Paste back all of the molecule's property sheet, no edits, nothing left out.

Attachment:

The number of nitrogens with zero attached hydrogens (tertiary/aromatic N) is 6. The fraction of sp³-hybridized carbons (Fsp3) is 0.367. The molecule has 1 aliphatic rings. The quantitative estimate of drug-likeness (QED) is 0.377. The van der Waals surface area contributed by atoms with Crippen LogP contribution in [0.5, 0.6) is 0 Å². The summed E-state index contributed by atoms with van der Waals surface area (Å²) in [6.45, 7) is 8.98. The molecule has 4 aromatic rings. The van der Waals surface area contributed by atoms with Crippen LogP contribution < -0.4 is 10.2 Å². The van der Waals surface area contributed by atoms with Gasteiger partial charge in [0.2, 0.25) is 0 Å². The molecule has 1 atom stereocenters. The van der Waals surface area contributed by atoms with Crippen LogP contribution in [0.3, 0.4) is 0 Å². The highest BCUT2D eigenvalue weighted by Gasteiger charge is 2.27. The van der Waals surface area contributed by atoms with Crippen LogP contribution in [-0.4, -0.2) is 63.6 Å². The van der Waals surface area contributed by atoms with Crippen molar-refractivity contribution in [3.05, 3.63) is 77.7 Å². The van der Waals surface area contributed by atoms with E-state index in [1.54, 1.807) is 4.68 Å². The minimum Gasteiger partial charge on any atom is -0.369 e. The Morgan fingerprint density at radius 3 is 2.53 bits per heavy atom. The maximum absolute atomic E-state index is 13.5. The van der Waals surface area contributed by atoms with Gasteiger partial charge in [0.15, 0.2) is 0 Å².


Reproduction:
The number of nitrogens with zero attached hydrogens (tertiary/aromatic N) is 6. The fraction of sp³-hybridized carbons (Fsp3) is 0.367. The molecule has 1 aliphatic rings. The quantitative estimate of drug-likeness (QED) is 0.377. The van der Waals surface area contributed by atoms with Crippen LogP contribution in [0.5, 0.6) is 0 Å². The summed E-state index contributed by atoms with van der Waals surface area (Å²) in [6.45, 7) is 8.98. The molecule has 4 aromatic rings. The van der Waals surface area contributed by atoms with Crippen LogP contribution < -0.4 is 10.2 Å². The van der Waals surface area contributed by atoms with Gasteiger partial charge in [0.2, 0.25) is 0 Å². The molecule has 1 atom stereocenters. The van der Waals surface area contributed by atoms with Crippen LogP contribution in [0.3, 0.4) is 0 Å². The highest BCUT2D eigenvalue weighted by Gasteiger charge is 2.27. The van der Waals surface area contributed by atoms with Crippen LogP contribution in [-0.4, -0.2) is 63.6 Å². The van der Waals surface area contributed by atoms with Crippen molar-refractivity contribution in [3.05, 3.63) is 77.7 Å². The van der Waals surface area contributed by atoms with E-state index in [1.54, 1.807) is 4.68 Å². The minimum Gasteiger partial charge on any atom is -0.369 e. The Morgan fingerprint density at radius 3 is 2.53 bits per heavy atom. The maximum absolute atomic E-state index is 13.5. The van der Waals surface area contributed by atoms with Gasteiger partial charge in [0.15, 0.2) is 0 Å².